Coordinating Committee for Multilateral Export Controls

From Wikipedia, the free encyclopedia

The Coordinating Committee for Multilateral Export Controls (CoCom) was established by the Western Bloc in the first five years[1] after the end of World War II, during the Cold War, to put an embargo on Comecon countries. CoCom ceased to function on March 31, 1994, and the then-current control list of embargoed goods was retained by the member nations until the successor, the Wassenaar Arrangement, was established in 1996.


CoCom had 17 member states:

Laws and regulations[edit]

In the United States, CoCom compliance was implemented in the 1960s via the Arms Export Control Act (AECA) and the State Department's regulatory supervision on AECA via International Traffic in Arms Regulations (ITAR), which are still in effect.


Toshiba Machine Company of Japan and Kongsberg Group of Norway supplied eight CNC propeller milling machines to the Soviet Union between 1982 and 1984, an action that violated the CoCom regulations. The United States' position is that this greatly improved the ability of Soviet submarines to evade detection. Congress moved to sanction Toshiba and ban imports of its products into the United States.[2]

In a related case, French machine maker Forest Line exported several machines for fabricating fuselages for fighter planes and turbine blades for high-performance jet engines. This information came to light during an investigation by the Norwegian police into the Toshiba-Kongsberg scandal.[3]



In GPS technology, the term "CoCom Limits" also refers to a limit placed on GPS receivers that limits functionality when the device calculates that it is moving faster than 1,000 knots (510 m/s) and/or at an altitude higher than 18,000 m (59,000 ft).[4] This was intended to prevent the use of GPS in intercontinental ballistic missile-like applications.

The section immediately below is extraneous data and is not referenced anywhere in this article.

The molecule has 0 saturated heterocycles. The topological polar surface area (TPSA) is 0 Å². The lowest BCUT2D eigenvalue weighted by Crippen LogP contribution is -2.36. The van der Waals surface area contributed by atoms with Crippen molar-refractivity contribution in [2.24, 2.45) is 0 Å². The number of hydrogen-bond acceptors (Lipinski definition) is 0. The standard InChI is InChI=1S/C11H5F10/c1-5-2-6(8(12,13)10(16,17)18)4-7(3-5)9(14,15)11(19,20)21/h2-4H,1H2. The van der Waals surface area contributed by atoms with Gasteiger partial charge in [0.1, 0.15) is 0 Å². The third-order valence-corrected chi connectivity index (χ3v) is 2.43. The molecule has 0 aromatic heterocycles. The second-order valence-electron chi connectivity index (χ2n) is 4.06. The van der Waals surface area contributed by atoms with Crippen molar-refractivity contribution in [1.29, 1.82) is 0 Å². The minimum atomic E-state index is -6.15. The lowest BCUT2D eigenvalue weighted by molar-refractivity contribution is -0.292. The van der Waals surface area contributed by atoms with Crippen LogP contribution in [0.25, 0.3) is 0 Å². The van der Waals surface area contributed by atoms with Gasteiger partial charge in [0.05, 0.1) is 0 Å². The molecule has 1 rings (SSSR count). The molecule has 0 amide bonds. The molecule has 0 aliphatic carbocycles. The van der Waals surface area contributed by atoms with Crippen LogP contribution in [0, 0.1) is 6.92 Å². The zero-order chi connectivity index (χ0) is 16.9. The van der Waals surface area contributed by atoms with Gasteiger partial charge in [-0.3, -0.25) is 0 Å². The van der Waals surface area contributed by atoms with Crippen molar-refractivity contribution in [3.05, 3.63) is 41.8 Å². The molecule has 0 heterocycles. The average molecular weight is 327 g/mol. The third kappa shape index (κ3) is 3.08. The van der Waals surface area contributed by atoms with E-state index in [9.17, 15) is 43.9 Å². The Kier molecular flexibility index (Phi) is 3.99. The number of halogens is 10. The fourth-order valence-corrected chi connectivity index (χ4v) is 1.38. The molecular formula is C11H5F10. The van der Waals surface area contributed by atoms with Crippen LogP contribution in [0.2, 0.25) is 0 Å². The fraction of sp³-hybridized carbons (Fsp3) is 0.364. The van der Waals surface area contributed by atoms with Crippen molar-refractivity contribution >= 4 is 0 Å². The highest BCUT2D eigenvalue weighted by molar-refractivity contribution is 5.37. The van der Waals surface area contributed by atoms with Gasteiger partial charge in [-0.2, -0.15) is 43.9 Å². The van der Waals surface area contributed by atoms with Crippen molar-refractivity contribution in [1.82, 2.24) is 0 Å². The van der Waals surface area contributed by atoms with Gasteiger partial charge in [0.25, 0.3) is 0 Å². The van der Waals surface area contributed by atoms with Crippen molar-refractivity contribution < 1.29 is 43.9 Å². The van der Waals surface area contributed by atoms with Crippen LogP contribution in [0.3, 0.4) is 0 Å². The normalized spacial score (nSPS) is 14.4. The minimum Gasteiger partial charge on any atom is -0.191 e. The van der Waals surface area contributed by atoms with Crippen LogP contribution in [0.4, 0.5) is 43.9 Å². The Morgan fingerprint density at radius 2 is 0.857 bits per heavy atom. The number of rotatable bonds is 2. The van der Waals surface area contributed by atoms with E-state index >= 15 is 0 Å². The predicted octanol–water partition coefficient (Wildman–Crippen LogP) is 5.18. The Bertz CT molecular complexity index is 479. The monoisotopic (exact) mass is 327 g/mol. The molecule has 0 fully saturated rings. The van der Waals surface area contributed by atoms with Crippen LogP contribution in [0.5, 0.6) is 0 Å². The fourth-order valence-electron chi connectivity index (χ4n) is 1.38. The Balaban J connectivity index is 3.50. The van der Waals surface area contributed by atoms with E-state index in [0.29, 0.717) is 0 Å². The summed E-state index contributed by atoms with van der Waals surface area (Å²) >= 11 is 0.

Some manufacturers apply this limit only when both speed and altitude limits are reached, while other manufacturers disable tracking when either limit is reached. In the latter case, this causes some devices to refuse to operate in very-high-altitude balloons.[5]

The Missile Technology Control Regime's Technical Annex, clause 11.A.3, includes a speed limit on GNSS receivers, set at 600 m/s.[6]

See also[edit]


  1. ^ Yasuhara, Y. (1991). "The Myth of Free Trade: The Origins of COCOM 1945–1950" (PDF). The Japanese Journal of American Studies. 4: 127–148. Archived from the original (PDF) on 2004-07-30.
  2. ^ Seeman, Roderick (April 1987). "Toshiba Case—CoCom - Foreign Exchange and Foreign Trade Control Revision". The Japan Lawletter. Archived from the original on 27 September 2007. Retrieved 18 September 2007.
  3. ^ Sanger, David E. (23 April 1988). "4 in France Arrested in Soviet Sale". The New York Times. p. 37. Archived from the original on 25 May 2015. Retrieved 22 January 2023.
  4. ^ js (October 6, 2010). "COCOM GPS Tracking Limits". Retrieved July 26, 2011.
  5. ^ Graham-Cumming, John. "GAGA-1: CoCom limit for GPS". Retrieved July 26, 2011.
  6. ^ "Current situation with CoCom regulations and GPS receivers for balloons and cubesats". Space Exploration Stack Exchange.
  • Mastanduno, M. (1992). Economic containment: CoCom and the politics of East-West trade. Cornell paperbacks. Cornell University Press, Ithaca, N.Y. ISBN 978-0801499968
  • Noehrenberg, E. H. (1995). Multilateral export controls and international regime theory: the effectiveness of COCOM. Pro Universitate.
  • Yasuhara, Y. (1991). The myth of free trade: the origins of COCOM 1945-1950. The Japanese Journal of American Studies, 4.